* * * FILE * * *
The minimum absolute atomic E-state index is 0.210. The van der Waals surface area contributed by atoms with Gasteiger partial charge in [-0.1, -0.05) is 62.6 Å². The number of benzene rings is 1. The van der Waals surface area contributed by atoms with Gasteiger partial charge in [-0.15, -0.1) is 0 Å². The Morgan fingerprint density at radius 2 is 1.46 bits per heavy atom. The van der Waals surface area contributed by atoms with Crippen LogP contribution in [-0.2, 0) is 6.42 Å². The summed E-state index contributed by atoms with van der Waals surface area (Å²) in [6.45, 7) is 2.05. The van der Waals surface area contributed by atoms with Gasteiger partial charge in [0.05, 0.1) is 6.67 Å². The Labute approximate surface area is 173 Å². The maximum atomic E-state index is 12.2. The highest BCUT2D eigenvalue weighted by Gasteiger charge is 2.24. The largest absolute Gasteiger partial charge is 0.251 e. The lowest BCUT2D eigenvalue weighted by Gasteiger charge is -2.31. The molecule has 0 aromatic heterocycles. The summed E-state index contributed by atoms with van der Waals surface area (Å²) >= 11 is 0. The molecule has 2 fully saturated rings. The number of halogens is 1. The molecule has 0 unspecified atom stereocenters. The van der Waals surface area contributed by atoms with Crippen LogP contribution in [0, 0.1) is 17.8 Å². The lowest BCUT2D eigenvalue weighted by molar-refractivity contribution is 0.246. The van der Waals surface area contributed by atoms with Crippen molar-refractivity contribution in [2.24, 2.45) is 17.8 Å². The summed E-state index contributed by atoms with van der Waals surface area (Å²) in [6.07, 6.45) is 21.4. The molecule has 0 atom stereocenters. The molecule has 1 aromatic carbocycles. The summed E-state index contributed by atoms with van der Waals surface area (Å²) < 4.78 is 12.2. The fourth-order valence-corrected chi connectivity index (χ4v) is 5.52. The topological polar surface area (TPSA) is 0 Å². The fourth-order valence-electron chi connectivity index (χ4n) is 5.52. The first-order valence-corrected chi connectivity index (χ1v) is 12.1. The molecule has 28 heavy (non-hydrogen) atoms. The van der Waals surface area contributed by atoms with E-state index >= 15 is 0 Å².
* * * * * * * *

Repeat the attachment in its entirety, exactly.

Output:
The minimum absolute atomic E-state index is 0.210. The van der Waals surface area contributed by atoms with Gasteiger partial charge in [-0.1, -0.05) is 62.6 Å². The number of benzene rings is 1. The van der Waals surface area contributed by atoms with Gasteiger partial charge in [-0.15, -0.1) is 0 Å². The Morgan fingerprint density at radius 2 is 1.46 bits per heavy atom. The van der Waals surface area contributed by atoms with Crippen LogP contribution in [-0.2, 0) is 6.42 Å². The summed E-state index contributed by atoms with van der Waals surface area (Å²) in [6.45, 7) is 2.05. The van der Waals surface area contributed by atoms with Gasteiger partial charge in [0.05, 0.1) is 6.67 Å². The Labute approximate surface area is 173 Å². The maximum atomic E-state index is 12.2. The highest BCUT2D eigenvalue weighted by Gasteiger charge is 2.24. The largest absolute Gasteiger partial charge is 0.251 e. The lowest BCUT2D eigenvalue weighted by Gasteiger charge is -2.31. The molecule has 0 aromatic heterocycles. The summed E-state index contributed by atoms with van der Waals surface area (Å²) >= 11 is 0. The molecule has 2 fully saturated rings. The number of halogens is 1. The molecule has 0 unspecified atom stereocenters. The van der Waals surface area contributed by atoms with Crippen LogP contribution in [0, 0.1) is 17.8 Å². The lowest BCUT2D eigenvalue weighted by molar-refractivity contribution is 0.246. The van der Waals surface area contributed by atoms with Crippen molar-refractivity contribution in [2.24, 2.45) is 17.8 Å². The summed E-state index contributed by atoms with van der Waals surface area (Å²) in [6.07, 6.45) is 21.4. The molecule has 0 atom stereocenters. The molecule has 1 aromatic carbocycles. The summed E-state index contributed by atoms with van der Waals surface area (Å²) < 4.78 is 12.2. The fourth-order valence-corrected chi connectivity index (χ4v) is 5.52. The topological polar surface area (TPSA) is 0 Å². The fourth-order valence-electron chi connectivity index (χ4n) is 5.52. The first-order valence-corrected chi connectivity index (χ1v) is 12.1. The molecule has 28 heavy (non-hydrogen) atoms. The van der Waals surface area contributed by atoms with E-state index >= 15 is 0 Å².